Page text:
Adrian Beltre crested the hill in front of Rucker. He scanned the tree-line for the white throat of the buck. That, or the eyes, was what you usually saw first. Nothing moved except the leaves, which seemed to rustle themselves. There was no wind. His next step was on a mossy stone which slid underfoot. He fell on his hip. He dropped his rifle and rolled on his back. “Goddammit,” he muttered.
“You OK, old man?” grinned Rucker as he clasped his forearm to pull him up. “Better let me blaze the trail.”
After Adrian Beltre got on his feet, Rucker barged ahead. Rucker swayed when he walked, as though slow-dancing at that club up on the highway. His broad hips never tapered. He had such a wide base that falling seemed impossible. His feet, in those trail boots, looked as heavy and sturdy as flagstones.
As they walked in silence, Adrian Beltre raised his rifle and leveled it at the center of Rucker’s back. Rucker had been turning and bantering every few moments, and he was sure to do so again soon. Adrian Beltre thought of a habit he had in high school. As he drove his Plymouth at night over the darkened and bending roads of the rural route, he would close his eyes and count … one one thousand, two one thousand, three one thousand … He couldn’t open his eyes until 10. He knew the curves of the road well enough, but not even the road itself could know them that well. A truck could pull onto the road, or the road could ease around a clot of trees, or a doe could cross, or a drunk could be stumbling along the shoulder. Nothing ever happened, though. Adrian Beltre made it to 10 only three or four times, and each time his heart thumped harder and harder as he counted … seven one thousand, eight one thousand … When he ripped back his eyelids, he caught his breath, always.
Aiming his rifle at Rucker’s back gave him the same surge. It was as though he could feel the blood gush around his ribs. His forefinger traced the nape of the trigger. Rucker turned to speak. Adrian Beltre eased the gun back in time, he thought. But there may have been a certain flash in Rucker’s eye, as his mind processed what he was sure he hadn’t just seen.
As Rucker’s truck curved homeward, a beer can in the bed rolled along the grooves in a rhythm that Adrian Beltre found pleasing. Nine years earlier, he had risen from the table to shower, and by the time he was done he no longer loved her. Any sort of sound like the beer cans rolling in the back — any sound almost musical but still haphazard enough, like jazz, maybe — made him think about things he didn’t want to think about. Like that time with her. Yet a part of him welcomed such thoughts. Being of two minds felt learned, practiced. When the can finally came to a rest, Adrian Beltre figured it had gotten lodged against the deer’s body.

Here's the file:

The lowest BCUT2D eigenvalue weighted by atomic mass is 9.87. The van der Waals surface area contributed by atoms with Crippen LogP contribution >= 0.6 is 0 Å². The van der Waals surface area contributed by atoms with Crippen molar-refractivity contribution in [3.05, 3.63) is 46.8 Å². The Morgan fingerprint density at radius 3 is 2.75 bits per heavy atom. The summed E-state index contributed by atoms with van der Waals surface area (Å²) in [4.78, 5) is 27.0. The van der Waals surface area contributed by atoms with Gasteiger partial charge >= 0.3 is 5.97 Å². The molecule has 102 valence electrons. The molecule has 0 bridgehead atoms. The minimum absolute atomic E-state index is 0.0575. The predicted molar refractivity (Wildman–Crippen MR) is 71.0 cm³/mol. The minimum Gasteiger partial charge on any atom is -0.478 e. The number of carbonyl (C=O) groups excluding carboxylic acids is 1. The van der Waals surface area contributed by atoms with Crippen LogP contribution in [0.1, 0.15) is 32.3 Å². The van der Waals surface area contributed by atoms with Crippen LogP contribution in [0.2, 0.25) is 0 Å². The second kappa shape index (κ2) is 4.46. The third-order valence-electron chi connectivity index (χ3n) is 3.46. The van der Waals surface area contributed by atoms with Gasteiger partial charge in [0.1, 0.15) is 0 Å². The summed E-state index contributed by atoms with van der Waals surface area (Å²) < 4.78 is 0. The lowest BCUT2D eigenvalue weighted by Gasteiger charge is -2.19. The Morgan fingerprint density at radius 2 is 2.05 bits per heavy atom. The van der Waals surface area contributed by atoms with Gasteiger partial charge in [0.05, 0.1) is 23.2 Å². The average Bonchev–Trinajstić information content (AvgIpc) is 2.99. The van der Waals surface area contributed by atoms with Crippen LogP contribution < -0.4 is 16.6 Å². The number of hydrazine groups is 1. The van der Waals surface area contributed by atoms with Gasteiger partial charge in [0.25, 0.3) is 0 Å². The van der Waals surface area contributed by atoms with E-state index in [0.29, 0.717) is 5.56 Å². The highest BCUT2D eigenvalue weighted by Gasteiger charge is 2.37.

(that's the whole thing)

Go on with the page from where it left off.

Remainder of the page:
Rucker was quiet, as resolute in his driving as a drunk would be, though Adrian Beltre didn’t think he was drunk yet. Rucker hadn’t spoken much since he … well, since he may have seen Adrian Beltre train the rifle on him. But he didn’t actually see it, Adrian Beltre thought.
There was a ball of light alongside the road, within the trees — not a flash, but a presence — keeping pace with the truck. It was too fast for a traveler’s lantern, but it wasn’t anything like a reflection in the window. Adrian Beltre remembered not being able to sleep and seeing something on cable about a mythical living light that would lead men into bogs or swamps or so deep into the forest that they were never found. But this light didn’t seem to be leading them so much as it was just going in the same direction. When he thought this, his throat seemed to drop.
Adrian Beltre felt hot. His whole face felt hot. He leaned against the window. He could feel the cool of the glass through his hair. He wanted to open the window, but the idea of the rushing noise scared him. His mouth opened. He could feel Rucker looking at him.
“Are you crying?” Rucker said.
Yes. Adrian Beltre couldn’t say anything. He reached for the door handle. He stopped his hand.
“Jesus Christ, Adrian.”
The light had broken apart now and seemed to be scattering, like stars bursting. Part of it would stay with them, following or leading or just sharing the same direction. Part of it, Adrian Beltre guessed, would leave them.